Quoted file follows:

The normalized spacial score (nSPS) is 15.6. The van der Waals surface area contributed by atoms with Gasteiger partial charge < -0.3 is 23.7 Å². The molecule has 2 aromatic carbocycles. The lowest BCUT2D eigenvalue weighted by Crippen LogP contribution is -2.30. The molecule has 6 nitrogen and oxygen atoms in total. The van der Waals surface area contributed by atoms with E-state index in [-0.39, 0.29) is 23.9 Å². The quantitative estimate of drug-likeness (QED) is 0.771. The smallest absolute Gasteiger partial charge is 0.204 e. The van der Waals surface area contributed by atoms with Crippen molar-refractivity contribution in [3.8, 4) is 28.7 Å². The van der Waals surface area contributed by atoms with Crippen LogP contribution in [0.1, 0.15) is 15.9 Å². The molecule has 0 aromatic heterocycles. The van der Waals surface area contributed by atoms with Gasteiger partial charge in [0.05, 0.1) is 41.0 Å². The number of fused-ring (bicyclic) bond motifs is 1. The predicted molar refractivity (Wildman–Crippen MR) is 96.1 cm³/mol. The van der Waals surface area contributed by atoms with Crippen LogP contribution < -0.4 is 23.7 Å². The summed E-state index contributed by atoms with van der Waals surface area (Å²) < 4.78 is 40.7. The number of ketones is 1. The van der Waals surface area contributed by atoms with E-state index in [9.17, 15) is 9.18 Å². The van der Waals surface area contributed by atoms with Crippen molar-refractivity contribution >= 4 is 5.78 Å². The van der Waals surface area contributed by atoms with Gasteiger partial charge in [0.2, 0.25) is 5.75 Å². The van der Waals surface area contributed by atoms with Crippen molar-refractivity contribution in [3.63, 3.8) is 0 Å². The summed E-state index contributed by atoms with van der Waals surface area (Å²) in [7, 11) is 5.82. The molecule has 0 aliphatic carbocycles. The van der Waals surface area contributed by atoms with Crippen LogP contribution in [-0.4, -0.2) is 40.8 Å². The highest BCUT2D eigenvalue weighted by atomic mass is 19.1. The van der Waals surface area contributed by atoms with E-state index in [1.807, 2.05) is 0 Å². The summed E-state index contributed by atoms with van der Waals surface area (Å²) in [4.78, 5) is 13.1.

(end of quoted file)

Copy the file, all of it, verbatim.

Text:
The normalized spacial score (nSPS) is 15.6. The van der Waals surface area contributed by atoms with Gasteiger partial charge < -0.3 is 23.7 Å². The molecule has 2 aromatic carbocycles. The lowest BCUT2D eigenvalue weighted by Crippen LogP contribution is -2.30. The molecule has 6 nitrogen and oxygen atoms in total. The van der Waals surface area contributed by atoms with E-state index in [-0.39, 0.29) is 23.9 Å². The quantitative estimate of drug-likeness (QED) is 0.771. The smallest absolute Gasteiger partial charge is 0.204 e. The van der Waals surface area contributed by atoms with Crippen molar-refractivity contribution in [3.8, 4) is 28.7 Å². The van der Waals surface area contributed by atoms with Crippen LogP contribution in [0.1, 0.15) is 15.9 Å². The molecule has 0 aromatic heterocycles. The van der Waals surface area contributed by atoms with Gasteiger partial charge in [0.05, 0.1) is 41.0 Å². The number of fused-ring (bicyclic) bond motifs is 1. The predicted molar refractivity (Wildman–Crippen MR) is 96.1 cm³/mol. The van der Waals surface area contributed by atoms with Crippen LogP contribution < -0.4 is 23.7 Å². The summed E-state index contributed by atoms with van der Waals surface area (Å²) < 4.78 is 40.7. The number of ketones is 1. The van der Waals surface area contributed by atoms with E-state index in [9.17, 15) is 9.18 Å². The van der Waals surface area contributed by atoms with Crippen molar-refractivity contribution >= 4 is 5.78 Å². The van der Waals surface area contributed by atoms with Gasteiger partial charge in [0.2, 0.25) is 5.75 Å². The van der Waals surface area contributed by atoms with Crippen molar-refractivity contribution in [3.63, 3.8) is 0 Å². The summed E-state index contributed by atoms with van der Waals surface area (Å²) in [7, 11) is 5.82. The molecule has 0 aliphatic carbocycles. The van der Waals surface area contributed by atoms with Crippen LogP contribution in [-0.4, -0.2) is 40.8 Å². The highest BCUT2D eigenvalue weighted by atomic mass is 19.1. The van der Waals surface area contributed by atoms with E-state index in [1.807, 2.05) is 0 Å². The summed E-state index contributed by atoms with van der Waals surface area (Å²) in [4.78, 5) is 13.1.